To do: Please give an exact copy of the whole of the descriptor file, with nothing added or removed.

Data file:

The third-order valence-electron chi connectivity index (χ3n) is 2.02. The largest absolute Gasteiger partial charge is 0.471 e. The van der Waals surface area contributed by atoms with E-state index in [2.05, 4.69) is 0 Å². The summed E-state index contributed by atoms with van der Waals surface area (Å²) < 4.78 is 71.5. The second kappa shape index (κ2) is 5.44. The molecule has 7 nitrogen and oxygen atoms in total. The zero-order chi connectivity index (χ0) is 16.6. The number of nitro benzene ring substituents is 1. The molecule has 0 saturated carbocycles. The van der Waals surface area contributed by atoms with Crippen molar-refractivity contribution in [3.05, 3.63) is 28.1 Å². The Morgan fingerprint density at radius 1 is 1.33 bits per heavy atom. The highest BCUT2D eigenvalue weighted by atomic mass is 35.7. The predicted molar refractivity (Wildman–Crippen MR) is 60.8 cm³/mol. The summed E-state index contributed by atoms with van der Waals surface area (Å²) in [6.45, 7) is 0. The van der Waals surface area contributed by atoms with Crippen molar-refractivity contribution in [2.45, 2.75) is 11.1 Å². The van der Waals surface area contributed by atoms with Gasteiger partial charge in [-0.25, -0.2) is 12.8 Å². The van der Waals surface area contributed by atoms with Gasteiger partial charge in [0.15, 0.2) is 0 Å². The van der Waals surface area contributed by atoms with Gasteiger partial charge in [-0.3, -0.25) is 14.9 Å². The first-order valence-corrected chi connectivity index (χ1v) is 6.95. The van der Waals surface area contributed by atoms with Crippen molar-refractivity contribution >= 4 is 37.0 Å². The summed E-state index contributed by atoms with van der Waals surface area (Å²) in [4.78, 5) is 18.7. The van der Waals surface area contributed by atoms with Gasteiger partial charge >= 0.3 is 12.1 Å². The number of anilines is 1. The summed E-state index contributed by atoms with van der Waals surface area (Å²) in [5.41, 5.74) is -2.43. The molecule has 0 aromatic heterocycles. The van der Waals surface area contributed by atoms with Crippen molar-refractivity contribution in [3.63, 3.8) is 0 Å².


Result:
The third-order valence-electron chi connectivity index (χ3n) is 2.02. The largest absolute Gasteiger partial charge is 0.471 e. The van der Waals surface area contributed by atoms with E-state index in [2.05, 4.69) is 0 Å². The summed E-state index contributed by atoms with van der Waals surface area (Å²) < 4.78 is 71.5. The second kappa shape index (κ2) is 5.44. The molecule has 7 nitrogen and oxygen atoms in total. The zero-order chi connectivity index (χ0) is 16.6. The number of nitro benzene ring substituents is 1. The molecule has 0 saturated carbocycles. The van der Waals surface area contributed by atoms with Crippen molar-refractivity contribution in [3.05, 3.63) is 28.1 Å². The Morgan fingerprint density at radius 1 is 1.33 bits per heavy atom. The highest BCUT2D eigenvalue weighted by atomic mass is 35.7. The predicted molar refractivity (Wildman–Crippen MR) is 60.8 cm³/mol. The summed E-state index contributed by atoms with van der Waals surface area (Å²) in [6.45, 7) is 0. The van der Waals surface area contributed by atoms with Crippen molar-refractivity contribution in [2.45, 2.75) is 11.1 Å². The van der Waals surface area contributed by atoms with Gasteiger partial charge in [-0.25, -0.2) is 12.8 Å². The van der Waals surface area contributed by atoms with Gasteiger partial charge in [0.15, 0.2) is 0 Å². The van der Waals surface area contributed by atoms with Gasteiger partial charge in [-0.3, -0.25) is 14.9 Å². The first-order valence-corrected chi connectivity index (χ1v) is 6.95. The van der Waals surface area contributed by atoms with Crippen molar-refractivity contribution >= 4 is 37.0 Å². The summed E-state index contributed by atoms with van der Waals surface area (Å²) in [4.78, 5) is 18.7. The van der Waals surface area contributed by atoms with Gasteiger partial charge >= 0.3 is 12.1 Å². The number of anilines is 1. The summed E-state index contributed by atoms with van der Waals surface area (Å²) in [5.41, 5.74) is -2.43. The molecule has 0 aromatic heterocycles. The van der Waals surface area contributed by atoms with Crippen molar-refractivity contribution in [3.63, 3.8) is 0 Å².